A Man Without a Country (Kurt Vonnegut)

4 out of 5 Stars

Cut to the Chase:
“You know the truth can be really powerful stuff.  You’re not expecting it…” This is a wonderfully put together collection of essays; Vonnegut’s voice is distinct, cutting, witty and insightful.  The essays are very opinionated and after a while, you can easily predict some of his standpoints, yet they’re expressed so vividly that the collection is still worth reading, still compelling.  He compares Cinderella to Kafka, and then both to Hamlet (there’s a very interesting, but brief, section near the beginning where he includes graphs showing character journeys of each of these stories).  He talks about the war and his childhood as a jokester, admits that his wife is the oldest woman he’s slept with, discusses his writing life, the war, and how he feels as though he should sue the cigarette companies for not killing him off.  This was a quick read that I finished in the bookstore, but then had to buy anyway.

Greater Detail:
Perhaps it would be best to just give you some snippets from the book, so that you can be the judge of whether you’ll appreciate Vonnegut’s particular voice and personality:

“Starting when I was only twelve years old, I have never chain-smoked anything but unfiltered Pall Malls.  And for many years now, right on the package, Brown and Williamson have promised to kill me… But I am now eighty-two…”

There were times, like above, when I would laugh aloud at the confessions the eighty-two year old Vonnegut was making of his life’s lessons and self-proclaimed ignorance.  A Man Without a Country pulls you along with its conciseness, its crispness, to give you a multi-layered look at his thoughts:

“Our president is a Christian?  So was Adolf Hitler…”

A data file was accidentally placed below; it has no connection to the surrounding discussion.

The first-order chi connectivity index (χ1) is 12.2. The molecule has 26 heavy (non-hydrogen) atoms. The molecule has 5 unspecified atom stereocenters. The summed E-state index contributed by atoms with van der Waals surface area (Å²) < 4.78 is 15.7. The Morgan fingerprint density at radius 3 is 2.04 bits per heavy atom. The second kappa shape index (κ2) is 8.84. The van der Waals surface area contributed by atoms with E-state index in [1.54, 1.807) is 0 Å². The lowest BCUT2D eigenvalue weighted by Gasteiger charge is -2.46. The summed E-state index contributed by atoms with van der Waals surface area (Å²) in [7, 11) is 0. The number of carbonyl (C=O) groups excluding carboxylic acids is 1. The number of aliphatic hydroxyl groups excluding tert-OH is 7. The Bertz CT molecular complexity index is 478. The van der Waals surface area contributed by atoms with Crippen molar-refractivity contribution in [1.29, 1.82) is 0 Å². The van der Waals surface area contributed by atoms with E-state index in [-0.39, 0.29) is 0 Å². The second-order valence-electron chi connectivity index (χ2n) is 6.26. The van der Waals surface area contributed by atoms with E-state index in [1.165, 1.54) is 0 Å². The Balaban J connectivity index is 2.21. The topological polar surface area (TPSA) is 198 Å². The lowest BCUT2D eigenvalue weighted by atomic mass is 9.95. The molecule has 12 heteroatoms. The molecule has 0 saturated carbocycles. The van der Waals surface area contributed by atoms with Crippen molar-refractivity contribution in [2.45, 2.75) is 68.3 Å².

“If I should ever die, God forbid, let this be my epitaph:
THE ONLY PROOF HE NEEDED
FOR THE EXISTENCE OF GOD
WAS MUSIC”

His writing on the war in Iraq (though many of the viewpoints, again, are ones I have heard and read before, if not from Vonnegut, then from others) is so precisely written that it’s really worth the read:

“In case you haven’t noticed, our unelected leaders have dehumanized millions and millions of human beings simply because of their religion and race.  We wound ‘em and kill ‘em and torture ‘em and imprison ‘em all we want.
Piece of cake.
In case you haven’t noticed, we also dehumanized our own soldiers, not because of their religion or race, but because of their low social class.
Send ‘em anywhere.  Make ‘em do anything.”

They are being treated, as I never was, like toys a rich kid got for Christmas…”

He often speaks directly to the reader, as if in conversation, he tells you when he’s kidding, and at other times, you’re left guessing.  Much of it is commentary on a variety of levels:

“Can I tell you the truth?  I mean this isn’t the TV news is it?  Here’s what I think the truth is: We are all addicts of fossil fuels in a state of denial.  And like so many addicts about to face cold turkey, our leaders are now committing violent crimes to get what little is left of what we’re hooked on.”

It is philosophical at times, and although it is usually clear which “side” Vonnegut is on throughout his writing, the prose is still so well-written that it makes you think twice, even when it’s a view you’ve heard before:

“ ‘Socialism’ is no more an evil word than ‘Christianity.’  Socialism no more prescribed Joseph Stalin and his secret police and shuttered churches than Christianity prescribed the Spanish Inquisition.  Christianity and socialism alike, in fact, prescribe a society dedicated to the proposition that all men, women, and children are created equal and shall not starve.”

This book is definitely not for everyone.  The writing is great, which makes it worthwhile from my viewpoint…but, appreciating the concise but stylized writing aside, you’re only really going to truly enjoy A Man Without a Country if you agree with at least some of his views… from the excerpts above, you can probably tell if you’ll love it or hate it.

 Comparisons to Other Authors:
I haven’t read enough memoirs for this to be meaningful… The Last Lecture was technically a memoir, but in a very different situation, but a non-writer sharing life lessons. Margaret Atwood had a collection I would consider similar-ish, but still too different to compare. I will say that I like Vonnegut’s nonfiction (e.g. this) as opposed to his fiction.

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